Here is a guide for each file format from the Open data handbook and a suggestion with a Python library to use.
JSON is a simple file format that is very easy for any programming language to read. Its simplicity means that it is generally easier for computers to process than others, such as XML. Working with JSON in Python is almost the same such as working ...
I'd suggest using JSON Table Schema: http://www.dataprotocols.org/en/latest/json-table-schema.html
Here's a rough outline:
# fields is an ordered list of field descriptors
# one for each field (column) in the data
# a field-descriptor
"id": "field unique name / id",
Suppose that I have some sort of specialized data, perhaps that I've collected myself or been a part of the collection. And suppose that nothing prevents me from handing this data out to people. In what method should I go about distributing/storing this data so that others will be able to find it and use it, whenever this time may be?
Targeting specialised ...
APIs are often offered by websites so that developers can use the web-based data for apps, without having the uncertainty and difficulty of scraping the HTML. But it's not necessary to use the data to build apps, and this means that APIs can be a great source of data for research and analysis. Just to name a few types of API data: weather forecasts, ...
I have had great luck with https://github.com/jazzido/tabula
Once the PDF is loaded into the system, it takes manual selection of the table to get the data, but I really prefer it over rolling my own computer vision system, as I've found tabula to be highly accurate, and I can't say the same of a 100% automated system.
I'd recommend looking to see how that specific scientific discipline handles their data.
Some common methods include:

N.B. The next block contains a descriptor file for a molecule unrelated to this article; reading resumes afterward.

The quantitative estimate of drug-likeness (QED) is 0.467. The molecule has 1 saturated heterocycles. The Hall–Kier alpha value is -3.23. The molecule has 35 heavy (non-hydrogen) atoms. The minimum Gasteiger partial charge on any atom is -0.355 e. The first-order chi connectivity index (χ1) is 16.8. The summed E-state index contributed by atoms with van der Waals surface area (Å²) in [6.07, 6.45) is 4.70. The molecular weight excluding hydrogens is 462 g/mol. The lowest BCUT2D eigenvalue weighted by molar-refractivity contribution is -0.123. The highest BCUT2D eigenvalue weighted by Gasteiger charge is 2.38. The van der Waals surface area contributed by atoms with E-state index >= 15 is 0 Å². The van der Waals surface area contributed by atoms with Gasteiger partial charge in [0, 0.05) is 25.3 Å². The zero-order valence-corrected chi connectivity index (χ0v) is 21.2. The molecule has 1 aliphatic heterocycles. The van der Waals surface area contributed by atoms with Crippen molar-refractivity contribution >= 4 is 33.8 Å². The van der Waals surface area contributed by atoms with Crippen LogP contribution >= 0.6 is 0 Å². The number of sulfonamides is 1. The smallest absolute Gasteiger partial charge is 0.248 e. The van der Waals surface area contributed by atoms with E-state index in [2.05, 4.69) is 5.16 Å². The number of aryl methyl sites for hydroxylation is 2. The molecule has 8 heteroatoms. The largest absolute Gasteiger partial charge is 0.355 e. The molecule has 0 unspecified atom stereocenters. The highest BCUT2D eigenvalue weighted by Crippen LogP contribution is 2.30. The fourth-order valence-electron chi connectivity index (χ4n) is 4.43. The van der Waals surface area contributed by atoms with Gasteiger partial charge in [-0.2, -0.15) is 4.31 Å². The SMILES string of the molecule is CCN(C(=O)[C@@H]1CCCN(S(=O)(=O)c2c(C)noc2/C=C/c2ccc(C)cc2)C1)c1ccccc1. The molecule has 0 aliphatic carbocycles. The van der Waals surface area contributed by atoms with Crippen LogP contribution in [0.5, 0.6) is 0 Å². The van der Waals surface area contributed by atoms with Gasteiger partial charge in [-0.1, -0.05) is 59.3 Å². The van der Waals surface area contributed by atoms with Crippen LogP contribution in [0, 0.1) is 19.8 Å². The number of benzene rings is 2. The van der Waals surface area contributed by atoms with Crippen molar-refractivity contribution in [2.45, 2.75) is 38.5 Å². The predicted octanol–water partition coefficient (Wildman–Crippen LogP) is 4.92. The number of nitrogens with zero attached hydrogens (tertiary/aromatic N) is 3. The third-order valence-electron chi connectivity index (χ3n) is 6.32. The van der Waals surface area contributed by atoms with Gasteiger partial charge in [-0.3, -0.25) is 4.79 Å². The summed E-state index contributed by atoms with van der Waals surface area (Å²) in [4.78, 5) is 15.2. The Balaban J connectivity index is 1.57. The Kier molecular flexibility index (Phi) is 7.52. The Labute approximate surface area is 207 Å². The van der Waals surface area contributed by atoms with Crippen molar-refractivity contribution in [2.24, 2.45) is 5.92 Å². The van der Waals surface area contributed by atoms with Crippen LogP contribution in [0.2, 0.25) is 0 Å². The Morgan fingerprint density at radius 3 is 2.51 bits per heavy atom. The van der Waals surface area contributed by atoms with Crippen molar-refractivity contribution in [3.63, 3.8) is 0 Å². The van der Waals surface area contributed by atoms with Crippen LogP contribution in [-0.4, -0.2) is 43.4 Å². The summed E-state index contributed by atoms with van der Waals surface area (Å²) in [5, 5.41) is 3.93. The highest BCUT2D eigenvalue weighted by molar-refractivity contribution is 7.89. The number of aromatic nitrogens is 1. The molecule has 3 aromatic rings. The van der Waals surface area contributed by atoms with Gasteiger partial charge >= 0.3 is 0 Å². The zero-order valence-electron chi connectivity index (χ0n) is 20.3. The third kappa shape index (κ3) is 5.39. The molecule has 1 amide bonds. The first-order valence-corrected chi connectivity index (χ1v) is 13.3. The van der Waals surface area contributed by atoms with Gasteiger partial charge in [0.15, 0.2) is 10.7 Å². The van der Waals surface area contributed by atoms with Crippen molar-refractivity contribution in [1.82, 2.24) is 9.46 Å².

Discipline Registry -- you continue hosting the data elsewhere, but notify the service of the availability of the data, and characteristics so that other people can tell if it's of value to them. (eg, Anthropological, Heliophysics)
I surprised no-one mentioned HDF5 yet. This is a documented format with freely available C libraries for using it. It has traditionally been used for high-performance persistence of numerical scientific data. HDF5 files are self-describing and very easy to work with using python (using either PyTables or H5Py). More importantly, HDF5 is platform agnostic and ...
You have a few options for real time (or "near real time", which is when you have a delay between the collection & time to serve it, or for those that sample at a lower cadence)
There are a lot of considerations when dealing with 'real time' data:
Who is the intended audience? (and do they already have standards for serving this type of data?)
Is the ...
There's discussion of exactly this in this question on School of Data Q&A site.
Among other items mentioned there are (all free/open source):
http://coolwanglu.github.io/pdf2htmlEX/ - open-source, looks good but I've not tested for tabular data
http://tabula.nerdpower.org/ - open-source, designed specifically for tabular data but looks a bit of a pain ...
You can find a list of GIS file formats on Wikipedia. Here is a decent overview of open source GIS servers from the gis.se site, these are the servers people who use open data will most likely be using, so target the formats that those servers use. I would consider some kind of open vector/raster format (I like geoJSON for personal projects because it works ...
The other answers so far are all terrific. I'll reiterate one point, and make a new one:
The openness of an API is always important, but when complete, quality bulk data is available some of these access issues become a lot more tolerable. An API is not a substitute for bulk data. The federal government has become very API focused, and many of them have ...
I ended up creating my own system combining a bunch of APIs. Here is what I did:
I pushed this text out to various APIs to process and stored the results. I used alchemyapi.com, textrazor.com, opencalais.com. Those APIs have a lot of options but mainly I focused ...
The Memento Web and the Wayback Machine are two possible solutions:
The Wayback Machine by the Internet Archive is your best friend for all things that were once online, and even some things that still are, if you want to compare changes.
The Wayback Machine is a digital archive of the World Wide Web and other ...
Once you've decided on a data format, you will need to decide the following additional issues before publishing your open dataset:
Name/Data type (Vocabulary) of data fields.
Language and Language Script.
Tabular Data Format (TDF) - http://dataprotocols.org/tabular-data-package/
The key features of this format are the following:
You can use DBpedia Spotlight to extract semantic annotations from DBpedia. Here is the code for Python.
You will need these libraries: